That level of capacity on the deck areas would provide 28 square feet per passenger, Glasfield said, meaning each person could be spread six feet apart if social distancing practices are adhered to and all passenger spaces on the ship are utilized.

Most passengers in the picture appeared to be congregated on the open-air top deck.

"It is very concerning to see crowds of people gathering in large groups, putting themselves, everyone around them, and every person they come into contact with at risk," Walsh said in a Monday morning statement.

“I have concerns with that many people that close, that we end up like some of the states down south,” said Rhode Island native Michael Williams.

The partially enclosed middle deck can exchange its volume of air in less than a minute when the ship moves at nine knots, according to Glasfeld, while the bottom deck is the most fully enclosed.

Iliana Valles, a passenger on a different Bay State Cruise Company vessel Sunday afternoon, said the photo taken Saturday didn't reflect her experience.

“Everybody was wearing masks, the only people who weren’t were taking a snack or drink,” Valles said. “There was hand sanitizer everywhere, I felt safe.”

She added that the cruise line left seats open in between passengers and face coverings were required.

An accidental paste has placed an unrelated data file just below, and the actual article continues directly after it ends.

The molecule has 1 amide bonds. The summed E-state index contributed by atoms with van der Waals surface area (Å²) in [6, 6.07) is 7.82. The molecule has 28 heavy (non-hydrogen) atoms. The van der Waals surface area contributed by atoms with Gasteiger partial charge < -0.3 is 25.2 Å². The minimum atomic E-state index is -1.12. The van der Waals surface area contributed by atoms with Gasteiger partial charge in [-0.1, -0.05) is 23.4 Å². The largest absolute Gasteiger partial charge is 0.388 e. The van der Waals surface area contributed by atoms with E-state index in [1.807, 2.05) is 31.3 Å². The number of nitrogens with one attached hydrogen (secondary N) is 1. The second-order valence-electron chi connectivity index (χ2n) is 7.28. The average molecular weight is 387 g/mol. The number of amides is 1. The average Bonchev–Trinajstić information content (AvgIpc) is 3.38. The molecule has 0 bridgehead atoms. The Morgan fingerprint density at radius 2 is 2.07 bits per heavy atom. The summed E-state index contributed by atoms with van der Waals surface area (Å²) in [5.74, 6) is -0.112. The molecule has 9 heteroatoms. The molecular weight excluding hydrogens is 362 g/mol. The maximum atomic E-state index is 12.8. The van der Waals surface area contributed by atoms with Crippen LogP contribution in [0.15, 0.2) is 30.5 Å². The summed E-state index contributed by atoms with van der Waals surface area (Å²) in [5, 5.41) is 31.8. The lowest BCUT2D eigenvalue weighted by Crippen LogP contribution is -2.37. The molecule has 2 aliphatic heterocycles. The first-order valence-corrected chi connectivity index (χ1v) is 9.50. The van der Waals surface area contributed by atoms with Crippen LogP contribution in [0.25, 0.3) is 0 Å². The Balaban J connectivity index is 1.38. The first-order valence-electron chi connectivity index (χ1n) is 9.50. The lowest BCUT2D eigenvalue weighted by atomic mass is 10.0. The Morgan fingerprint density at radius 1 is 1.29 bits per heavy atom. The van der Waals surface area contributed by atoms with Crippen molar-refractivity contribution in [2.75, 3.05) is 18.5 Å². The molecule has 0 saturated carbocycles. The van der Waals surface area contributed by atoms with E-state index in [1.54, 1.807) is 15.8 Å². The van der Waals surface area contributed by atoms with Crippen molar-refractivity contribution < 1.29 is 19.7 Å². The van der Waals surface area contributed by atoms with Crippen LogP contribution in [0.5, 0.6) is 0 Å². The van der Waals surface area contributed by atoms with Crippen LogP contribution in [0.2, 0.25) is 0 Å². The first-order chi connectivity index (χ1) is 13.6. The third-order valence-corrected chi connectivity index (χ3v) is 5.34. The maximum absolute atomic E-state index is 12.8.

Bay State Cruise Company has set out a number of other measures in its control plan, including barriers at boarding lines, screens at serving counters, reduced sail times and nightly sanitization with anti-microbial spray machines. Hand sanitizer dispensers are to be set at doorways, common touch areas disinfected every 20 minutes and face masks provided to employees, to be worn when near passengers or other crew members.

The plan also emphasizes that employees should not report to work if they exhibit COVID-19-like symptoms, and will provide two weeks paid leave for employees to stay at home if they contract COVID-19.

The state labor office said all charter boat operators must adhere to issued mandates, including a 50-percent capacity restriction and specific protocols for social distancing, hygiene, staffing and operations, and cleaning and disinfecting.

Enforcement is a joint responsibility between the Department of Labor Standards, Department of Public Health, and local boards of health, according to the state labor office.

Members of the public can report non-compliance to the DLS through their hotline at 508-616-0461, ext. 9488, by completing this online form, or by sending an email to safepublicworkplacemailbox@mass.gov.

Gov. Charlie Baker was asked about the matter at a media availability Monday, and said the city is handling the situation.

"We have rules and protocols and people are expected to follow them," he said. "We've talked to the City of Boston, and the local board of health is reaching out and conducting an investigation with respect to the cruise ship."

Massachusetts remains in Phase 3 for its reopening plan, during which employees and customers should remain at least six feet apart whenever possible, both inside and out of workplaces.

The state’s current guidelines for outdoor, unenclosed gatherings, have no specific limit on the number of guests.